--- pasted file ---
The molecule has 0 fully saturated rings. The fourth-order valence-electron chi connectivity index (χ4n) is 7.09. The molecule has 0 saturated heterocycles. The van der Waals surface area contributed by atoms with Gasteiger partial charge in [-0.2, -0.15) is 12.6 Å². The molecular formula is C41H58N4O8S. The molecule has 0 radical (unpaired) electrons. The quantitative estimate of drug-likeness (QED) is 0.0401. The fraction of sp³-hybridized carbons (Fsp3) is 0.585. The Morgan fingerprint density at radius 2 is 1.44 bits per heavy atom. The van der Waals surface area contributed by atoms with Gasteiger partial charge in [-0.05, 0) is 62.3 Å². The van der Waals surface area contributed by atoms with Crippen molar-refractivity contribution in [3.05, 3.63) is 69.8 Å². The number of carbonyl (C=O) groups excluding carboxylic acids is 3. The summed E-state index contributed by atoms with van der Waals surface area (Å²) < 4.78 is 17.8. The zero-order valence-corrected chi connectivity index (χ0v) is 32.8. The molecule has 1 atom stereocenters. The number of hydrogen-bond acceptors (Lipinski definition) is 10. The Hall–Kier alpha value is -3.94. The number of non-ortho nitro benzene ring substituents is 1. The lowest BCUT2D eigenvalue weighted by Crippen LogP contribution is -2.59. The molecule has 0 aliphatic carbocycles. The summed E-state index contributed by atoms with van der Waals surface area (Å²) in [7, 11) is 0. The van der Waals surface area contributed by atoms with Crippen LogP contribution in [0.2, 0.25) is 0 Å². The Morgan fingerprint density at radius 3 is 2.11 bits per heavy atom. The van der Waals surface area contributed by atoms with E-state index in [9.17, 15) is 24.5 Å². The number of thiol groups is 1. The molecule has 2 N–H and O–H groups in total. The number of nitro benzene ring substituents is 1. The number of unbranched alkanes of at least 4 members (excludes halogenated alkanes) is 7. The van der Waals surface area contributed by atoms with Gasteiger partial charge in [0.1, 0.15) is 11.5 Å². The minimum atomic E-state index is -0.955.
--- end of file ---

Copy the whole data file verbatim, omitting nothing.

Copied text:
The molecule has 0 fully saturated rings. The fourth-order valence-electron chi connectivity index (χ4n) is 7.09. The molecule has 0 saturated heterocycles. The van der Waals surface area contributed by atoms with Gasteiger partial charge in [-0.2, -0.15) is 12.6 Å². The molecular formula is C41H58N4O8S. The molecule has 0 radical (unpaired) electrons. The quantitative estimate of drug-likeness (QED) is 0.0401. The fraction of sp³-hybridized carbons (Fsp3) is 0.585. The Morgan fingerprint density at radius 2 is 1.44 bits per heavy atom. The van der Waals surface area contributed by atoms with Gasteiger partial charge in [-0.05, 0) is 62.3 Å². The van der Waals surface area contributed by atoms with Crippen molar-refractivity contribution in [3.05, 3.63) is 69.8 Å². The number of carbonyl (C=O) groups excluding carboxylic acids is 3. The summed E-state index contributed by atoms with van der Waals surface area (Å²) < 4.78 is 17.8. The zero-order valence-corrected chi connectivity index (χ0v) is 32.8. The molecule has 1 atom stereocenters. The number of hydrogen-bond acceptors (Lipinski definition) is 10. The Hall–Kier alpha value is -3.94. The number of non-ortho nitro benzene ring substituents is 1. The lowest BCUT2D eigenvalue weighted by Crippen LogP contribution is -2.59. The molecule has 0 aliphatic carbocycles. The summed E-state index contributed by atoms with van der Waals surface area (Å²) in [7, 11) is 0. The van der Waals surface area contributed by atoms with Crippen LogP contribution in [0.2, 0.25) is 0 Å². The Morgan fingerprint density at radius 3 is 2.11 bits per heavy atom. The van der Waals surface area contributed by atoms with E-state index in [9.17, 15) is 24.5 Å². The number of thiol groups is 1. The molecule has 2 N–H and O–H groups in total. The number of nitro benzene ring substituents is 1. The number of unbranched alkanes of at least 4 members (excludes halogenated alkanes) is 7. The van der Waals surface area contributed by atoms with Gasteiger partial charge in [0.1, 0.15) is 11.5 Å². The minimum atomic E-state index is -0.955.